Using Fat to Fight Osteoarthritis

June 19,2018

Macquarie Stem Cells has provided this information to educate the public based on peer reviewed, published scientific and medical documents. We don’t aim to encourage consumers to seek out such treatments prior to an assessment by a health professional to determine your suitability for treatment. This is obtained directly from NCBI Pubmed Literature. We aim to provide you with an unbiased range of treatments that are available aside from biological therapy, This is discussed in ‘other-options’  page on our website.

Your fat is good in the right areas. Over the past few decades, we have identified many generations trying to eliminate fat. But, what if it could be put to good use?

In the cosmetic world, fat is now being removed from undesired areas and being placed into areas of interest such as the buttocks and breast. More importantly, in the medical world we are now at a point where scientific and medical collaboration is becoming extremely effective. Fat is being used to fight disease and chronic conditions.

In 2001, a very clever biologist by name of Paticia Zuk published a landmark paper called “Multilineage Cells from Human Adipose Tissue”. This was ground breaking, Zuk revealed human body fat contained significant properties that could be used to heal injuries, tissues, fight disease and illnesses. We are now almost two decades past this publication and the medicine revolving around biological treatments are gaining ground rapidly. There have been thousands of scientific and medical articles published identifying the use of biological therapies.

For example, a great publication by Bateman et al. examined a five-year lead-up to 2017, where multiple medical and scientific journals were reviewed to understand the effectiveness of biological treatments on a range of conditions. Such as;

  • osteoarthritis,
  • ischemic stroke,
  • multiple sclerosis,
  • myocardial ischemia,
  • chronic obstructive pulmonary disease,
  • idiopathic pulmonary fibrosis,
  • chronic liver failure,
  • glioblastoma,
  • acute kidney injury, and
  • chronic skin wounds

In many of the human studies, the preferred method of biological treatment was based on collecting the patients own body fat via mini-liposuction procedure.

Amongst all these conditions listed above, there were two common links established. Improvements were due a significant reduction of inflammation and promotion of tissue repair. Some auto-immune conditions also moved into a state of remission post biological treatment. Very few treatment-related adverse events were reported. The main adverse event was post-procedural pain, which is to be expected after any surgical procedure. (Bateman, et al, 2018)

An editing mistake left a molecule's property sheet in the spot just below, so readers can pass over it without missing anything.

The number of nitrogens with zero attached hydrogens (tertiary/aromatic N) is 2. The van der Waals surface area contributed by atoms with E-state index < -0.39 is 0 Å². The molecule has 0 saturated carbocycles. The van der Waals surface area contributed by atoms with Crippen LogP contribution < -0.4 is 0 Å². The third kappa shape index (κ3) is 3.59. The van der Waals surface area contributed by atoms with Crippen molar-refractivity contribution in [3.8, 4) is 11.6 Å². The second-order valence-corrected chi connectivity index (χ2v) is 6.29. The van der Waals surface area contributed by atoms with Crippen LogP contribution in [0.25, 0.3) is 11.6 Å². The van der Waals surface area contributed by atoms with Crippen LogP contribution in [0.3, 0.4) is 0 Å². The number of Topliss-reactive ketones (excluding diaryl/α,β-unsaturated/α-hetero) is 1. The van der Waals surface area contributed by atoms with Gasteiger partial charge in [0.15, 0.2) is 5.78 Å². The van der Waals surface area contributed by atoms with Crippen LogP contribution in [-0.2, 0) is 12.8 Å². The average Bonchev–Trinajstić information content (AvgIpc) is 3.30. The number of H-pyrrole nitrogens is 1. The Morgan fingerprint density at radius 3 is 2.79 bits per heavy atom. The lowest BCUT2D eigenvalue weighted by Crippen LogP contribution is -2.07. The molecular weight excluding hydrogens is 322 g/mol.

Bateman concluded his publication with ‘biological treatments are promising therapies for a variety of human diseases, particularly for patients with severe cases unmanageable with current medical treatments’.

Moving forward, the main topic of interest is osteoarthritis.

Osteoarthritis is the current leader in the field of biological treatments, this is where we have the greatest evidence of effectiveness and safety. In 2017 a paper published by Dr. Jaewoo Pak reviewed over 1500 patients treated between the years of 2011 through to 2016. Doctors from a variety of clinics around the world released series of publications for the treatment of osteoarthritis using biological interventions as opposed to the common methods available in medicine. The biological treatment used in these publications was often taken from the patient’s own body fat.

The largest study within this review took place by Professor Michalek in 2015. Focusing on 1114 patients, the results of this study written by Dr. Pak stated, “No serious side effects were reported, and no incidents of cancer were reported. The clinical effects, measured on the basis of pain, non-steroid analgesic usage, limping, extent of joint movement, and stiffness, all improved. At 12 months after treatment, 63% of all patients reported approximately 75% symptom improvement and 91% of all patients reported approximately 50% of symptom improvement.” (Pak J., et al. 2017)

Only 4 patients required joint replacements after the study follow up period.

Dr. Pak concluded his review with ‘Biological treatment methods have a great clinical potential to treat various orthopedic disorders as seen in human studies. These new approaches may be worthwhile to try in individuals for whom medical treatment has failed and for whom surgical options are not available.’ (Pak J., et al, 2017)

Just remember, as much as our goal is to educate you about new medical treatments, you always have the option of doing nothing. Sometimes, this is the safest option. Any surgical or invasive procedure carries risks. Before proceeding, you should seek a second opinion from an appropriately qualified health practitioner.


REF: Bateman, M., Strong, A., Gimble, J. and Bunnell, B. (2018). Using Fat to Fight Disease: A Systematic Review of Non-Homologous Adipose-Derived Stromal/Stem Cell Therapies. STEM CELLS.

REF2: Pak, J., Lee, J., Park, K., Park, M., Kang, L. and Lee, S. (2017). Current use of autologous adipose tissue-derived stromal vascular fraction cells for orthopedic applications. Journal of Biomedical Science, 24(1).

REF3: Thirumala, S., Gimble, J. and Devireddy, R. (2010). Cryopreservation of stromal vascular fraction of adipose tissue in a serum-free freezing medium. Journal of Tissue Engineering and Regenerative Medicine, 4(3), pp.224-232.

REF4: Zuk P, et al. Tissue Eng. 2001;7:211−228

TAGS: Macquarie Stem Cells, Possibilities of Biological Treatments, Focusing on Osteoarthritis, Macquarie Stem Cells treating osteoarthritis, Dr. Ralph Bright biological treatment

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